Wednesday 6 February 2013

R.I.P. Car Parks

Your correspondent sizing up St Peter's Church, Carmarthen. Rhys ap Thomas' tomb is inside, prominently placed off centre at the altar end of the nave

Poor old Richard III Society! This is the deluded group which makes out that Richard was a thoroughly nice chap who was misunderstood. One of the Society's claims has always been that Richard's crooked back was just Tudor propaganda and they successfully got most historians to agree.

But the discovery of Richard's body in a Leicestershire car-park (see the story here) shows that he did indeed have a pronounced twist in his spine. The Society should embrace this and celebrate their hero as a role model for people with physical disabilities - he was certainly courageous and famed as a fighter in spite of his problem. Somehow I suspect they won't, any more than they can bring themselves to accept the clear evidence that their hero murdered the Princes in the Tower.

Another ancient story from Bosworth Field (widely dismissed of course by the same historians) is that Henry Tudor's faithful lieutenant Sir Rhys ap Thomas actually killed Richard in the battle by whacking him on the head with his pole-axe (basically a combined axe and blade on the end of a pole). As contemporary poet Guto'r Glyn (a Yorkist soldier, oddly enough, so no Tudor propagandist) testifies "Lladd y baedd, eilliodd ei ben" ("He slew the boar, shaved his head") - the boar was Richard's symbol.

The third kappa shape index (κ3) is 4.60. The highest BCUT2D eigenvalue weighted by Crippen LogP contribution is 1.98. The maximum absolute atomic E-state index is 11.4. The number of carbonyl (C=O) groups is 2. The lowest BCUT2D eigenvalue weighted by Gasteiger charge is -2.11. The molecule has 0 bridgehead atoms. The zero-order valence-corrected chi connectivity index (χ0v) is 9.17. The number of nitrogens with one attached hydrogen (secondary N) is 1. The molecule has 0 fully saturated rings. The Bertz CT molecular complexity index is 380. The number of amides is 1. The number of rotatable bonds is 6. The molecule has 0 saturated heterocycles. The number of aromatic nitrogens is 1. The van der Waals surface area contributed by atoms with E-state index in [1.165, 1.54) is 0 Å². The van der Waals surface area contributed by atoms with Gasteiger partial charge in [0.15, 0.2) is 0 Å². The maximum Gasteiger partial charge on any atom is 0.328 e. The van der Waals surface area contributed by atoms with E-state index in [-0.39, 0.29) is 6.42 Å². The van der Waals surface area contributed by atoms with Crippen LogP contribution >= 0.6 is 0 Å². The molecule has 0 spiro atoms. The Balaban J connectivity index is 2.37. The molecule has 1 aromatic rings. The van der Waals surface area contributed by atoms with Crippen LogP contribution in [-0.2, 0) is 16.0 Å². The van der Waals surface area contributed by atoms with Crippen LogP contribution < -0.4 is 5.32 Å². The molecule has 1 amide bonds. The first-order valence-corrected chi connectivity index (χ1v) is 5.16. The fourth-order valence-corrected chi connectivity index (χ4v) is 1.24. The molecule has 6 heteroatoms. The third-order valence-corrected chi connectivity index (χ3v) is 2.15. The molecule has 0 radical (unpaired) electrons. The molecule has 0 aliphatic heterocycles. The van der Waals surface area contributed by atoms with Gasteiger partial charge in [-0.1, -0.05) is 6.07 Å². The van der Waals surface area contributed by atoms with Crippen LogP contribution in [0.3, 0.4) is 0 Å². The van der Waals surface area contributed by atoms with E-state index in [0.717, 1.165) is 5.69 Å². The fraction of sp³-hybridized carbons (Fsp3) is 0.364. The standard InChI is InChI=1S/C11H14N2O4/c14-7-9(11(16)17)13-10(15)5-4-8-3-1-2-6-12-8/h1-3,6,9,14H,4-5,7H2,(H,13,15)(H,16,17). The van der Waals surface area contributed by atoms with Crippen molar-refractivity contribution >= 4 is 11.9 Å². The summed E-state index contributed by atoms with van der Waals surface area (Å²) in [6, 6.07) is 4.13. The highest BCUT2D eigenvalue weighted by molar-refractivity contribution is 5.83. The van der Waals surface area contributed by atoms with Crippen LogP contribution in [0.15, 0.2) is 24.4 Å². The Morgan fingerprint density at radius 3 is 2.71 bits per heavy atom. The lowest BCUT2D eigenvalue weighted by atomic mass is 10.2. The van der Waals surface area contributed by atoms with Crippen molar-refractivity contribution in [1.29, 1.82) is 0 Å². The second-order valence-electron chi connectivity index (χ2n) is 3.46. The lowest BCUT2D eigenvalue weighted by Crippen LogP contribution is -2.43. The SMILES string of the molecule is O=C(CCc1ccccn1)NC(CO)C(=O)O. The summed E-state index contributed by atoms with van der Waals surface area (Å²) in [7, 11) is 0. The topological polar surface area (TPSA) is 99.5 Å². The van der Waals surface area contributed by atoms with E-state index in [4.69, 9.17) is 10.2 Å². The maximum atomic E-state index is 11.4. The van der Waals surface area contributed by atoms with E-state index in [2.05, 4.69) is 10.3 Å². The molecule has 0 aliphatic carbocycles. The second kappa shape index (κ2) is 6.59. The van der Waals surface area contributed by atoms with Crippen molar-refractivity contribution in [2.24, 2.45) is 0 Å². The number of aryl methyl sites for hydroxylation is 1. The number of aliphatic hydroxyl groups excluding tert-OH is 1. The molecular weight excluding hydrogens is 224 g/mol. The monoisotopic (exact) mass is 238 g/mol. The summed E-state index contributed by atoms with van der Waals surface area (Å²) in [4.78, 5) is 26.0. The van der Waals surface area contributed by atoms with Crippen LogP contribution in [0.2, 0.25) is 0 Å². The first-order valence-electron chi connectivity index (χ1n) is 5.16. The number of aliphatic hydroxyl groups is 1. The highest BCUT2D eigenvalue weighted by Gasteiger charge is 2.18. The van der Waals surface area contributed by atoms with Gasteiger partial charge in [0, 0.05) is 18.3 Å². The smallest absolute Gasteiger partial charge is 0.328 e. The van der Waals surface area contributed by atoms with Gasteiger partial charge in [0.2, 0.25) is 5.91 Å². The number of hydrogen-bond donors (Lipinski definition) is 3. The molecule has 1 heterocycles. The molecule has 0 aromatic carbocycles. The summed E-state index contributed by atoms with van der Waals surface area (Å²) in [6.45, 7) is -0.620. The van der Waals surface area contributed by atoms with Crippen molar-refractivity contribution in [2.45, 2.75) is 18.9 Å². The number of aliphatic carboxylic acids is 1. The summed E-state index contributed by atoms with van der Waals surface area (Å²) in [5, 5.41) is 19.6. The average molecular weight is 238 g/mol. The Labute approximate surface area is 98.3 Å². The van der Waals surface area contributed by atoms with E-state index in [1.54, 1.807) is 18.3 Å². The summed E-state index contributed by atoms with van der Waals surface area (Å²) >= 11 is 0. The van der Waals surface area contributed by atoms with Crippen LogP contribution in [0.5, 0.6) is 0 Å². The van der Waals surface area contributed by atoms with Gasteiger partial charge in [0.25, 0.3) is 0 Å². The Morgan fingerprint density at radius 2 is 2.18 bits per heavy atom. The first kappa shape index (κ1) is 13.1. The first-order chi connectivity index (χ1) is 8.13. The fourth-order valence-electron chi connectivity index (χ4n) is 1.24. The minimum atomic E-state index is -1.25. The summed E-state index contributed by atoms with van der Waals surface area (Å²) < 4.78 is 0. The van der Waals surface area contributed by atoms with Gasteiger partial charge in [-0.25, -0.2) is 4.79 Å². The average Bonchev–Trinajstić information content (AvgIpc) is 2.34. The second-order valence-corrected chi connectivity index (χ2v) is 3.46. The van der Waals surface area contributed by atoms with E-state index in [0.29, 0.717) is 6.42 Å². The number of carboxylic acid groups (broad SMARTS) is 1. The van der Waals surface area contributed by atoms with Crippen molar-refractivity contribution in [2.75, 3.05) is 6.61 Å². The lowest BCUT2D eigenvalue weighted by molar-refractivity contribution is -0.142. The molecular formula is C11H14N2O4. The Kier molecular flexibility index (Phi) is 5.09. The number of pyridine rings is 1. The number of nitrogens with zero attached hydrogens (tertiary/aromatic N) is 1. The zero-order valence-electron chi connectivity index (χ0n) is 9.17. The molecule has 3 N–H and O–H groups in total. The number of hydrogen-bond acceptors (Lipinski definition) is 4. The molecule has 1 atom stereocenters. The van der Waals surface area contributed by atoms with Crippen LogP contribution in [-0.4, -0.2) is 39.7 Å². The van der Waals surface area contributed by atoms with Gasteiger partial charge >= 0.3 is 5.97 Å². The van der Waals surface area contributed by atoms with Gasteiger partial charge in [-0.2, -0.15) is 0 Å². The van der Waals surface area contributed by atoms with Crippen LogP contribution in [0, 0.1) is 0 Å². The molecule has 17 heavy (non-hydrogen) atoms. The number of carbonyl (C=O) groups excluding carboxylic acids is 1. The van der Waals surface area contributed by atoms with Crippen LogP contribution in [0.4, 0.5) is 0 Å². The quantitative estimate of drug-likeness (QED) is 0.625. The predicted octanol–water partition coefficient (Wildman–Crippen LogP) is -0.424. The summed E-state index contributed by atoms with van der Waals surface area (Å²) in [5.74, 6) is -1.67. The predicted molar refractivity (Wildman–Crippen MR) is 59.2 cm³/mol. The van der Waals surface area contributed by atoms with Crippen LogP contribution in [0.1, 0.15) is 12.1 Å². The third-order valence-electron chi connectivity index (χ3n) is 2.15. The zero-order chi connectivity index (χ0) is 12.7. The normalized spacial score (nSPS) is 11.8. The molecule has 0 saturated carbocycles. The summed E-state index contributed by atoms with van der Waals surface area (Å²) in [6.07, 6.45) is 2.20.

Actually you read it here first long before the scientists in Leicester examined the bones.

And, lo and behold, the criminal usurper's skull unveiled this week clearly shows the evidence of Rhys's fatal blow. Next time I visit St Peter's in Carmarthen I will pause to pay respects at the tomb of this (until now) unrecognised regicide who brought the whole of Mediaeval history to an end with one swing of his formidable - and distinctly Mediaeval - weapon.

Incidentally Rhys too might have ended up in a car park because he was buried in the Priory in the centre of Carmarthen, the site recently of Tesco's and latterly Wilkinsons. Fortunately, however, his body was moved to St Peter's when the Priory was dissolved by Henry VIII whom he had also served loyally after Henry VII died. Correction 8 Feb! I was muddling the site of Carmarthen's Priory with the site of the Friary - actually Rhys's former burial place is now a play-ground or allotments so far as I can see...